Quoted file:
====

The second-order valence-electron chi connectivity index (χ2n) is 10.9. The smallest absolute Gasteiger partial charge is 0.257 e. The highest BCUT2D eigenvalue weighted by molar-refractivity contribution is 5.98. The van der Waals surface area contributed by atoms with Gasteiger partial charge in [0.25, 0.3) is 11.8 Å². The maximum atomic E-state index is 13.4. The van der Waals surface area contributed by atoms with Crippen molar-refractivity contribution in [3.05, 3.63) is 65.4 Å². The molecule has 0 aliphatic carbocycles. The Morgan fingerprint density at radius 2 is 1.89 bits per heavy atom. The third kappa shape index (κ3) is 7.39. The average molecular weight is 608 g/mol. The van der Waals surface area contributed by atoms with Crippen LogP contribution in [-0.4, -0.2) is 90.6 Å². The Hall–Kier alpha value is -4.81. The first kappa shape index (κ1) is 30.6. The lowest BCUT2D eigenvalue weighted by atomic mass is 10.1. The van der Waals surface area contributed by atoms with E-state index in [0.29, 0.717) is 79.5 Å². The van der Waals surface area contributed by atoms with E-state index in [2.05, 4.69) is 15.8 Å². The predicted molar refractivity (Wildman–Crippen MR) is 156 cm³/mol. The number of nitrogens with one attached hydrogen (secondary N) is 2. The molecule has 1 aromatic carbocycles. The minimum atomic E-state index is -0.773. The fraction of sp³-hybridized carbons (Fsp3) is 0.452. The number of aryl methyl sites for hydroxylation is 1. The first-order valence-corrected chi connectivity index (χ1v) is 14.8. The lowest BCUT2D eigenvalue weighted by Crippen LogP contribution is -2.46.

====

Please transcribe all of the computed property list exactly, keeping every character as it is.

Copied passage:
The second-order valence-electron chi connectivity index (χ2n) is 10.9. The smallest absolute Gasteiger partial charge is 0.257 e. The highest BCUT2D eigenvalue weighted by molar-refractivity contribution is 5.98. The van der Waals surface area contributed by atoms with Gasteiger partial charge in [0.25, 0.3) is 11.8 Å². The maximum atomic E-state index is 13.4. The van der Waals surface area contributed by atoms with Crippen molar-refractivity contribution in [3.05, 3.63) is 65.4 Å². The molecule has 0 aliphatic carbocycles. The Morgan fingerprint density at radius 2 is 1.89 bits per heavy atom. The third kappa shape index (κ3) is 7.39. The average molecular weight is 608 g/mol. The van der Waals surface area contributed by atoms with Crippen LogP contribution in [-0.4, -0.2) is 90.6 Å². The Hall–Kier alpha value is -4.81. The first kappa shape index (κ1) is 30.6. The lowest BCUT2D eigenvalue weighted by atomic mass is 10.1. The van der Waals surface area contributed by atoms with E-state index in [0.29, 0.717) is 79.5 Å². The van der Waals surface area contributed by atoms with E-state index in [2.05, 4.69) is 15.8 Å². The predicted molar refractivity (Wildman–Crippen MR) is 156 cm³/mol. The number of nitrogens with one attached hydrogen (secondary N) is 2. The molecule has 1 aromatic carbocycles. The minimum atomic E-state index is -0.773. The fraction of sp³-hybridized carbons (Fsp3) is 0.452. The number of aryl methyl sites for hydroxylation is 1. The first-order valence-corrected chi connectivity index (χ1v) is 14.8. The lowest BCUT2D eigenvalue weighted by Crippen LogP contribution is -2.46.